Joshua Rosenkranz of Orrick, Herrington & Sutcliffe was in Washington, D.C. last Thursday and Friday getting ready to argue before the United States Supreme Court on Monday. He could have stayed in the nation’s capital over the weekend, but two things lured him home to New York City: date night with his wife on Friday and his annual duties as family Halloween-costume maker. 

“I figured I’d just make the short trip back to D.C. on Sunday,” Rosenkranz told The Am Law Daily Wednesday.

By Saturday morning, with Hurricane Sandy poised to pummel the East Coast, that plan began to look shaky. When the so-called Frankenstorm finally did hit, it struck with a nearly unprecedented force that shut down cities, crippled transportation hubs, and left a trail of devastation in its wake. And while Rosenkranz was spared Sandy’s wrath, it did cause him some anxious hours. 

Rosenkranz had been preparing for his argument on behalf of the petitioners in Kirtsaeng v. John Wiley & Sons since September, so he chose to dedicate all of Saturday to designing his children’s Halloween costumes: the oversized mouse head synonymous with the DJ Deadmau5 for his 13-year-old son, which Rozenkranz says was “deceptively difficult to make,” and a bird’s nest for his 11-year-old daughter. He didn’t have to worry about constructing anything out of the ordinary for his youngest: She always dresses up as a cat. 

Anticipating storm-related delays, Rosenkranz—who originally planned to take a 5 p.m. train to Washington—had already moved his departure up two hours. But catching the 3 p.m. train didn’t seem so prudent when New York Mayor Michael Bloomberg announced at noon Sunday that the city would be shutting the subway system at 7 p.m.

“I tried to get another train but by then everything was sold out,” Rosenkranz says. “The most stressful piece of those few days was just not knowing if I’d get on that 3 o’clock train out of New York or not.” 

When the appointed time came, Rosenkranz headed to New York’s Penn Station on Sunday afternoon, his wallet heavy with cash. “If my train was cancelled, I pictured myself offering someone $400 for their ticket,” he says. Fellow Orrick partner Lisa Simpson had her husband bring their car to Penn Station, just in case she and Rosenkranz had to go to plan B: driving the 230 miles to D.C.

In the end that wasn’t necessary. “Once I got on that 3 o’clock train and we started moving, I breathed a sigh of relief,” Rosenkranz says. “Frankly, it was not a possibility that we wouldn’t get there. We would’ve driven all night if we had to.”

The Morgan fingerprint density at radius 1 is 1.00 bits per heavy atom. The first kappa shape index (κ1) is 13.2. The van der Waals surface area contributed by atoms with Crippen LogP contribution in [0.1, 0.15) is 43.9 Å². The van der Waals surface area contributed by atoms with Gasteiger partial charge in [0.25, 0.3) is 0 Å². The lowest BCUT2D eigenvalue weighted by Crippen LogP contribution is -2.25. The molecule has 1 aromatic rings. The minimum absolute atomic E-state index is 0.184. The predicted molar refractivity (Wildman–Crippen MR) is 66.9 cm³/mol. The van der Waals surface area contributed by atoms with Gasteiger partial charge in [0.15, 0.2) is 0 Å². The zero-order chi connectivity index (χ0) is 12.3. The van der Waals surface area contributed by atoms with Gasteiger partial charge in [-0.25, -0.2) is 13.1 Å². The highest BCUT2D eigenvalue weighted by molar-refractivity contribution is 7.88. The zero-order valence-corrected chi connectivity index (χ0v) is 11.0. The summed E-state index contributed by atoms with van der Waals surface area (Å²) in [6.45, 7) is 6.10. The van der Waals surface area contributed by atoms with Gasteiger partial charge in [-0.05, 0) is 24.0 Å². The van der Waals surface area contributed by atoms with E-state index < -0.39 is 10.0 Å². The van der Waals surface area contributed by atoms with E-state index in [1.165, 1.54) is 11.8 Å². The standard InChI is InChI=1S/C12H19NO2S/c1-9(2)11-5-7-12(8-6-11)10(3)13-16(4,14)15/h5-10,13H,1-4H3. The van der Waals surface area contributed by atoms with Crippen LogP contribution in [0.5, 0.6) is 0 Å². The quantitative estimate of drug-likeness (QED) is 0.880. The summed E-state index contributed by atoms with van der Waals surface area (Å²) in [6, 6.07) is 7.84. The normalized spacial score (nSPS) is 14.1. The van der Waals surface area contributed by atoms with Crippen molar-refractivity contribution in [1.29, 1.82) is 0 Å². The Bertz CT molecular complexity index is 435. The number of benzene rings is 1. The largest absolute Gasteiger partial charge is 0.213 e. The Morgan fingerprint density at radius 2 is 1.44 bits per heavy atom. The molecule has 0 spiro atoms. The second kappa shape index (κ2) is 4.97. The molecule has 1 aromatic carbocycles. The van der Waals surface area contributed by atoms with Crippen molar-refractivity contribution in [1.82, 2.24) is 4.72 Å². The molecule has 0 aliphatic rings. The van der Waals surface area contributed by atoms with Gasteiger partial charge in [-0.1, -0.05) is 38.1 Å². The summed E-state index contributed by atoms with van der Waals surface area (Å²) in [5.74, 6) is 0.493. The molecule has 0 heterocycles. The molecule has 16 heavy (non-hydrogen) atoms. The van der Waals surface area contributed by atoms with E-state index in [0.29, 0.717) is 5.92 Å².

While he was concerned about his own ability to get to the Supreme Court by Monday morning, Rosenkranz had no such qualms about the nine justices: “I was absolutely sure that the court was sticking with the schedule.”

But with Hurricane Sandy gaining force over the Atlantic, Rosenkranz couldn’t help but triple-check. On Sunday evening, after learning that the rest of the federal government was shutting down, that the D.C. circuit court was closing on Monday, and that President Obama had declared a state of emergency in Washington, he checked the Supreme Court website and emailed the merits clerk. The arguments, he was told, were still on.

At 4 a.m. Monday—Rosenkranz’s traditional wake-up time before oral arguments—he dialed the Supreme Court’s number. “A security guard always picks up, no matter the time,” he says. “They told me that, yes, the justices are coming in.”

Rosenkranz spent the next few hours in his typical pre-argument ritual, rehearsing his argument and repeating some of its finer points aloud. He and his team then hopped in taxis that had been called ahead of time to get to 1 First Street by 9 a.m. 

A light rain was falling when the Orrick attorneys left their hotel. With the storm still bearing down, the city’s streets were virtually deserted. There were few cars and fewer pedestrians. Rosenkrantz says that by the time they arrived at the court a few minutes later, the drizzle had turned into a downpour. 

The Supreme Court lived up to its reputation that morning, running like clockwork while the rest of the federal government was shuttered. “The courtroom of Supreme Court is like a sanctuary,” Rosenkranz says. “That really struck me on Monday. I was sitting there and it was so serene even though devastation was about to be wrought all across the Eastern Seaboard.”

Arguments in the Kirtsaeng case—which focuses on the issue of so-called gray-market goods and whether a copyright owner who authorizes the sale of a copyrighted work made abroad can forever block the resale of that work in the U.S—were scheduled for 11 a.m. They started on time and were over by 12:05 p.m., Rosenkranz says. Rain was still falling steadily when he and his team stepped outside. They wanted to dine at their usual lunch spot, Charlie Palmer’s, but it was closed due to the storm. 

“I’m not necessarily a superstitious guy, but with arguments like these, I know what I want to do and in what order to do it. I want to peak at just the right moment. That’s why cancellation of the argument would’ve been so horrible; I would’ve had to go through my whole 4 a.m. routine these past few days not knowing whether or not I’d be arguing.”

After eating at the Hotel George with his team, Rosenkranz spent the rest of Monday in Orrick’s D.C. office and Monday night in a hotel across the street, which was able to maintain power as Sandy passed through the city. As of Wednesday afternoon, Rosenkranz was still stranded in D.C., unable to return to New York by train or plane. 

“Who knows when I’ll get back to New York,” he says. One of Rosenkranz’s main concerns now is whether trick-or-treating will be rescheduled. “I’ll be damned if that Deadmau5 head is going to waste”